In this informative session, we’ll explore the current and possible types of big data initiatives in which personal profiling takes place and discuss how to overcome or limit the privacy impacts, from both EU and U.S. perspectives. We’ll ask five crucial questions: (1) Which parts of EU legislation and regulation are applicable to big data? (2) What privacy effects are caused by big data projects (identified by using PIA)? (3) How can specific privacy requirements be derived? (4) Which contractual, technical or procedural solutions can be used to meet these requirements? (5) How do we realise and maintain a privacy-compliant state for big data? Using two case studies from different industry sectors, we’ll explore and illustrate the answers to these questions, and you’ll have the opportunity to discuss your own challenges and the solutions you’ve tried.

What you’ll take away:

  • An understanding of the main requirements and potential solutions for privacy-compliant data analytics
  • Insight on the technical solutions (e.g., anonymisation and pseudonymisation)

Presentation 1, Presentation 2

Big Data: The Truth Shall Set You Free

Simon Hania, Chief Privacy Officer, TomTom
Alex van der Wolk, Attorney, De Brauw Blackstone Westbroek

Without a doubt, a trending topic in privacy is big data analysis. Companies are discovering the potential of analysing large amounts of data, from finding correlations and inferences previously unknown to making predictions about general trends or individual behaviour. Regulators, however, are looking critically at this practice. The EP’s proposals regarding the new privacy regulation are aimed at limiting big data applications. The Article 29 Working Party is also fierce in its requirements but seems to provide a little more leeway. But is all analysis of big data always as disruptive as it seems? Join us as we provide an overview of the potential applications of big data analysis and look at best practices for implementing such programmes. Based on hands-on experiences with implementation and recent discussions with the Dutch data protection authority following enforcement, we will discuss the truth about big data, providing specific examples of how analysis applications can be made possible.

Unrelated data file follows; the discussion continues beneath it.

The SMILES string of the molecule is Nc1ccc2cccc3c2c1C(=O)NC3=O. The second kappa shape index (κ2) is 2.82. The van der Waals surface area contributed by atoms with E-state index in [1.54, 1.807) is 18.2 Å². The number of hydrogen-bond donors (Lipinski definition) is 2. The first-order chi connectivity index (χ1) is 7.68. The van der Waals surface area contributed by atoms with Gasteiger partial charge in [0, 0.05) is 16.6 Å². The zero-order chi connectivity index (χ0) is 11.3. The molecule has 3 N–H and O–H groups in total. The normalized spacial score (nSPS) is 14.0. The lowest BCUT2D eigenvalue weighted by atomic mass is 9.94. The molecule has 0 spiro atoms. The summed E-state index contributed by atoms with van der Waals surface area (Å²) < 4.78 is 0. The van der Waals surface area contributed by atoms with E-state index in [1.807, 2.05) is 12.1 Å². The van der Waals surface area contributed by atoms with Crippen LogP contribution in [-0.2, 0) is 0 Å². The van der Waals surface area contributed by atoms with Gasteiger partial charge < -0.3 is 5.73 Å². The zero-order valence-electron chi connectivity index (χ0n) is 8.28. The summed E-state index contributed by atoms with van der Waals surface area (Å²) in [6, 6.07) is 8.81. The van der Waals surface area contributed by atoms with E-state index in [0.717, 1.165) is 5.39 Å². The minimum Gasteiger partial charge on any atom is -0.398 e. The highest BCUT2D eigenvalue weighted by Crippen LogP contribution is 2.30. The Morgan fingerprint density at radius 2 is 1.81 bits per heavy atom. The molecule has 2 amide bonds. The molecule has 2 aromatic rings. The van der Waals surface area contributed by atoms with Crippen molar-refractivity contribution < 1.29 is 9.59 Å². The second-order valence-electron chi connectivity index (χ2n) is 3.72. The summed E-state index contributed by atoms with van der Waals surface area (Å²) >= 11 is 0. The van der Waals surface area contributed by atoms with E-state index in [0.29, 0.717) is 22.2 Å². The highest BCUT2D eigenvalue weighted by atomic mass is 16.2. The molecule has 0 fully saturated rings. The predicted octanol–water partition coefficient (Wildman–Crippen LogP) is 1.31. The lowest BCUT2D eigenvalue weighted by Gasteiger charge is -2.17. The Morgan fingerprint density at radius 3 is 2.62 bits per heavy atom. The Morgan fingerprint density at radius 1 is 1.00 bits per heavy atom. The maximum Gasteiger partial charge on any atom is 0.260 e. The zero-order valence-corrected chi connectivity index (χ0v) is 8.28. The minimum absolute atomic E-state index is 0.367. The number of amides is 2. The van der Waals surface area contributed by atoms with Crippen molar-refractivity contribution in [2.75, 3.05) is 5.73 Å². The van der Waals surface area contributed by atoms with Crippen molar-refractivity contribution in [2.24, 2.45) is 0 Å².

What you’ll take away:

  • Best practices for implementing analysis programmes
  • Insight on making a big data analysis programme privacy compliant

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The Naked Customer—Maximisation of Customer Data vs. Data Privacy

Manuela G. Czowalla, General Counsel, Oliver Schrott Kommunikation GmbH
Sergej Schlotthauer, CEO, Board of Directors, EgoSecure
Katharina A. Weimer, Associate, Reed Smith

Don’t miss this chance to explore the permissible maximum use of personal data obtained in e-commerce scenarios, including profile building, data sale, targeted advertising and other topics with an expert panel.

What you’ll take away:

  • Anticipation of the hurdles when doing e-business in Europe





Anticipating Explicit Consent: How Companies Are Preparing for the New Regulation with Better Consent Mechanisms for Advanced Data Uses

Moderator: Christopher Docksey, Director, European Data Protection Supervisor
Iain Bourne, Group Manager (Policy Delivery), UK Information Commissioner’s Office
Nicholas Crown, CIPP/IT, Director of Product Strategy, UnboundID
Stephen John Deadman, Group Privacy Officer and Head of Legal - Privacy, Security and Content Standards, Vodafone Group Services Limited
Richard Szostak, Member of the Cabinet of Viviane Reding, European Commission